“There’s nothing worse than drought following a couple of dry years …”

While the drought has passed, the high Australian dollar has been the latest economic ‘shock’ to have a serious impact on regional farming, fishing, timber and manufacturing businesses.  It is highly likely that the next challenges will be a gradual fall in mining-related construction activity – which will take the heat out of those regional communities running strongly in mining and mining services.  A fall in the value of the Australian dollar should help other exporters – and may even bring back some of the domestic tourists who have recently been holidaying overseas.    We are currently working with the community in Scottsdale in northeast Tasmania on their transition caused by the loss of hundreds of jobs in logging and timber processing.

So the pattern of external shocks is bound to continue, and a question for another blog is whether or not survival is the goal, whether resilience and bouncing back is what regional economies should be aiming at, or whether transformation is in fact inevitable – transformation into a local economy that has less to do with the strengths of the past and more to do with the opportunities of an uncertain future.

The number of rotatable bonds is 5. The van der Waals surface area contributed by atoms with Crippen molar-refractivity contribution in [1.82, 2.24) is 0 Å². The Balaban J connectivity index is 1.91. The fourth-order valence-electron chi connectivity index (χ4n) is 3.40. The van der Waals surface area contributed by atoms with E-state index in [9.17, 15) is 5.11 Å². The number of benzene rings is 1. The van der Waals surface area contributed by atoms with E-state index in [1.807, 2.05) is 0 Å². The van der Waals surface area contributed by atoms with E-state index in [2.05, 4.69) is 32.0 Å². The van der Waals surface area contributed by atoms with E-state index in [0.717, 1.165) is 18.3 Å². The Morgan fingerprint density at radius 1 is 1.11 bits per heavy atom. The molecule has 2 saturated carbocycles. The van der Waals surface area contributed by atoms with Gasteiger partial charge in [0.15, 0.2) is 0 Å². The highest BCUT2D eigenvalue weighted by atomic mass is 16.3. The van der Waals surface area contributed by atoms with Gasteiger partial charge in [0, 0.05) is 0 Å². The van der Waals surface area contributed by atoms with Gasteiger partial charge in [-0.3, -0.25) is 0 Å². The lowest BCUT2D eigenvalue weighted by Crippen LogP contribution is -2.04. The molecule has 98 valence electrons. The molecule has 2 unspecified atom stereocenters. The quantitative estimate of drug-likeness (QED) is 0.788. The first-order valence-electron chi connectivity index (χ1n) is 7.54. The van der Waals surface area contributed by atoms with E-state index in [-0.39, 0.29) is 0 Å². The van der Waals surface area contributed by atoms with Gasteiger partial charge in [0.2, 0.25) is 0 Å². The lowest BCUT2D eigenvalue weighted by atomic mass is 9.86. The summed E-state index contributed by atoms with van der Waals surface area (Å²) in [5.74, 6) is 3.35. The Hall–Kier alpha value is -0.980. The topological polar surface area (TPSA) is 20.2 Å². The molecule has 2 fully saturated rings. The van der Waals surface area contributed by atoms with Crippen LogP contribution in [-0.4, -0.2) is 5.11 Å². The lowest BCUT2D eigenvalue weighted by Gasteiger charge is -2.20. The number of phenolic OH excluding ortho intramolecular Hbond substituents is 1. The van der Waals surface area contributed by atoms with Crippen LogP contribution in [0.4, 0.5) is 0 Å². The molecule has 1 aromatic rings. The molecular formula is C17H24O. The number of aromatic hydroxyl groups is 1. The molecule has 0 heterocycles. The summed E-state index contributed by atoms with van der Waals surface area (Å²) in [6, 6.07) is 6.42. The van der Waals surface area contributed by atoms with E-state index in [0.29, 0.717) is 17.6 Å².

With many changes of Departmental nomenclature since the work was done, the website that held a link to the Drought Impacts Beyond the Farm Gate study is long gone.  I’ve attached a copy to this post.


Is ‘buy local’ past its use by date?

Most small and medium sized towns run ‘buy local’ or ‘shop local’ campaigns from time to time. These are based on the feeling that money spent locally circulates around the community and brings a bigger flow-on benefit to the local economy than money spent outside. Incidentally, we see the same arguments at the national scale too, when Gerry Harvey complains that international internet shopping is reducing his profitability. I often get asked what the ongoing value of a dollar spent locally might be, and this post explores that question.